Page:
Five years ago: Seeking to pacify frustrated immigration advocates, President Barack Obama directed the government to find more humane ways to handle deportation for immigrants in the U.S. illegally. Former Florida Gov. Reubin Askew, who’d guided the state through a period of school busing to achieve integration in the 1970s, died in Tallahassee at age 85.
One year ago: President Donald Trump abruptly dumped Secretary of State Rex Tillerson — via Twitter — and moved CIA Director Mike Pompeo from the role of America’s spy chief to its top diplomat. On his first trip to California as president, Trump accused the state of putting “the entire nation at risk” by refusing to take tough action against illegal immigration. Joy Behar of “The View” apologized for suggesting that mental illness was behind claims by people that Jesus Christ talks to them; her comment had come during a discussion about Vice President Mike Pence.
A third powerful nor’easter in two weeks slammed the Northeast, bringing blizzard conditions and two feet of snow to some communities. Prosecutors announced plans to seek the death penalty against the former student charged with killing 17 people at a Florida high school.
Today’s Birthdays: Jazz musician Roy Haynes is 94. Country singer Jan Howard is 89. Songwriter Mike Stoller (STOH’-ler) is 86. Singer-songwriter Neil Sedaka is 80. R&B/gospel singer Candi Staton is 79. Opera singer Julia Migenes is 70. Actor William H. Macy is 69. Comedian Robin Duke is 65. Actress Dana Delany is 63. Sen. John Hoeven, R-N.D., is 62. Rock musician Adam Clayton (U2) is 59. Jazz musician Terence Blanchard is 57. Actor Christopher Collet is 51. Rock musician Matt McDonough (Mudvayne) is 50. Actress Annabeth Gish is 48. Actress Tracy Wells is 48. Rapper-actor Common is 47. Rapper Khujo (Goodie Mob, The Lumberjacks) is 47. Singer Glenn Lewis is 44. Actor Danny Masterson is 43. Bluegrass musician Clayton Campbell (The Gibson Brothers) is 38. Actor Noel Fisher is 35. Singers Natalie and Nicole Albino (Nina Sky) are 35. Actor Emile Hirsch is 34. Olympic gold medal skier Mikaela Shiffrin is 24.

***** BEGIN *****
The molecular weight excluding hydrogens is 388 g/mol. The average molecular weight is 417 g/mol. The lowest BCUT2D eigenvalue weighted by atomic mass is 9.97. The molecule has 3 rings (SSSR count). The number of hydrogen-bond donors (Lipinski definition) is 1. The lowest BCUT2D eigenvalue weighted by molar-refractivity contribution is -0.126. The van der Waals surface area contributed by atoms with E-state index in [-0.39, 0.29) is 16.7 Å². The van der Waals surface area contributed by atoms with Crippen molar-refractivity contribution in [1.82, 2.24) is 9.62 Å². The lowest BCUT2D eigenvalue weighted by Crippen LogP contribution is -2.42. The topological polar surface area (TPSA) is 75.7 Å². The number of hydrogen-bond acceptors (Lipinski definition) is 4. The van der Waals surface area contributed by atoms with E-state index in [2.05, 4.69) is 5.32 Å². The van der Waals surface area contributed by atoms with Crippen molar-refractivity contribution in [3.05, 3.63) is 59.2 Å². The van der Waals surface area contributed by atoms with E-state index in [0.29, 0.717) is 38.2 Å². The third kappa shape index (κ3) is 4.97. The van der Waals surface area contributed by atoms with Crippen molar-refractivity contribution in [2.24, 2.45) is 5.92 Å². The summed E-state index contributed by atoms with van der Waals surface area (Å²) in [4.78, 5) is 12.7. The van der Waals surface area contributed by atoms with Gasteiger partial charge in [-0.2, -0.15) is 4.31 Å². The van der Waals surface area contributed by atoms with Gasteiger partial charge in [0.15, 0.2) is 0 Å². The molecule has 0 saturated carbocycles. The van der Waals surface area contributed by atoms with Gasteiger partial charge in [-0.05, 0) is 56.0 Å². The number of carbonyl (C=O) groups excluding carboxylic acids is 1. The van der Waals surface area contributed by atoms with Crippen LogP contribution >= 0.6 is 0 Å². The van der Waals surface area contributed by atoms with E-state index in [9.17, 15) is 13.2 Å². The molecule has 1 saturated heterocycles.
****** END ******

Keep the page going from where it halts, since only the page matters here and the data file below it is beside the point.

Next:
Thought for Today: “Dare to err and to dream. Deep meaning often lies in childish plays.” — Friedrich von Schiller, German author (1759-1805).
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Today is Thursday, March 14, the 73rd day of 2019. There are 292 days left in the year.
Today's Highlight in History:
On March 14, 1964, a jury in Dallas found Jack Ruby guilty of murdering Lee Harvey Oswald, the accused assassin of President John F. Kennedy, and sentenced him to death. (Both the conviction and death sentence were overturned, but Ruby died before he could be retried.)